Business success depends on many factors, one of the most important of which is having happy, loyal customers.
If increasing satisfaction in your client base is one of your top priorities right now, you should be giving some close thought to how well you understand your buyers (previous and prospective). The deeper and more accurate your understanding, the better placed you are to not only respond to customer needs, but be proactive in anticipating them.
So what can you do to gain a clearer idea of what really matters to your clients and what they're hoping to gain by buying from you?
1. Study their business
If you provide products or services to other businesses, it's crucial to take the time to study their organization, focusing on the goals they're trying to achieve and problems they have that you can help to solve. This knowledge will prove invaluable when your account management team are working hard to keep existing clients happy, or members of the sales department are thinking about how they can impress a new contact in a forthcoming meeting.
There are various approaches you can take to familiarize yourself with your customers and their various objectives and pain points, starting with some basic online research. This should seek to answer questions such as:
- How long have they been in business?
- What are their key products and services?
- What needs do they have that could cause them to buy from you?
- Who are their key decision makers?
- What other businesses are they in competition with?
It's also worth thinking about how you can go further to deepen and refine your customer understanding. For past buyers, this might involve asking for their opinions via surveys.
2. Ask detailed survey questions
Conducting customer surveys and asking respondents for their feedback on your brand or service is a good way to learn more about how you're performing, but it can also give you insights into what really matters to your clients.
One useful approach is to ask conversational, open-ended questions, such as: "How could we improve our service?" This is likely to yield responses that help you learn more about what your customers want from you and their key criteria for success.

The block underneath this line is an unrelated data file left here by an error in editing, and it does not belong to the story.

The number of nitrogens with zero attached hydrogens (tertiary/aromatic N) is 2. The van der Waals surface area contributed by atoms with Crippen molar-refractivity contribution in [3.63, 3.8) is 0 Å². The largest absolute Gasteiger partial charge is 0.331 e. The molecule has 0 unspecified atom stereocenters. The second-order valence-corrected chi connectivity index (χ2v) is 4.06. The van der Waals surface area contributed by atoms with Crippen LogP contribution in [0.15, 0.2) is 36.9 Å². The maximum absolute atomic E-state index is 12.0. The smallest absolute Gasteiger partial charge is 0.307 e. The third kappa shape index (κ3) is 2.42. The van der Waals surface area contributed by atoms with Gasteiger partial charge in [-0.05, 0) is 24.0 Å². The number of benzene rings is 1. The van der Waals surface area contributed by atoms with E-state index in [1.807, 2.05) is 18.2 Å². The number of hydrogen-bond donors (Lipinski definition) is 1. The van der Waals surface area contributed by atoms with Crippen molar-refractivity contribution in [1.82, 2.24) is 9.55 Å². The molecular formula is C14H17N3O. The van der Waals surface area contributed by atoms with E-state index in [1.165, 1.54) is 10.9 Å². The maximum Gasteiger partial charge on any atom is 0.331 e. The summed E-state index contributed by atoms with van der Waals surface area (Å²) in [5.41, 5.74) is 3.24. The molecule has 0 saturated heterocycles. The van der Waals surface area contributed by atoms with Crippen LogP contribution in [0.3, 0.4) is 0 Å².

It's also important to remove bias from the process and ask questions that encourage customers to give honest, unfiltered answers. Negative feedback might be difficult to take at first, but it could provide lessons that help you deliver a stronger service.
3. Use empathy
There's a certain amount you can learn from basic demographic criteria, or for B2B businesses, firmographic data such as:
- Geographic area
- Company size
- Technologies used
- Target audience
But to really get to grips with what defines your customers and makes them tick, you need to go further than this basic information. There's a lot to be gained from empathizing with your clients and prioritizing what they have to gain from the relationship, rather than how your business stands to benefit.
Consider questions like:
- What has brought the customer to this point in their journey?
- What are their goals and ambitions for the future?
- What concerns and challenges keep them up at night?
Taking the time to consider questions like these could lead to insights that deepen your customer understanding and put you in a stronger position to meet their needs.
4. Have meaningful conversations
Every one-to-one interaction you have with a customer is an opportunity for a productive conversation that sheds light on their needs and goals.
A key part of having meaningful discussions, particularly from a client understanding perspective, is listening. Investing in dedicated training for your sales, marketing, customer service and account management teams will help to ensure they're really taking on board what clients are telling them and responding to this information.
You can show that you're engaging with what customers are telling you by reiterating what you've heard and asking relevant, insightful questions that move the conversation forward.
5. Practice key account management
Key account management (KAM) is a method that can yield positive results if you want to dedicate a lot of time and attention to particular customers that hold a lot of value for the business.
After identifying particular clients you think would benefit from KAM, you can put specific processes in place that will help you develop strong relationships with them built on empathy and understanding. This might involve having regular meetings and making time to learn more about their business, even if there is no direct link to sales or revenue opportunities.
If you're using KAM for the first time, it could be wise to start small and focus on just one or two of your most important accounts. The results you gain from this initial rollout of the strategy will provide some guidance on how effective it could prove to be for other customers. Eventually, it could become a revolutionary approach for your business.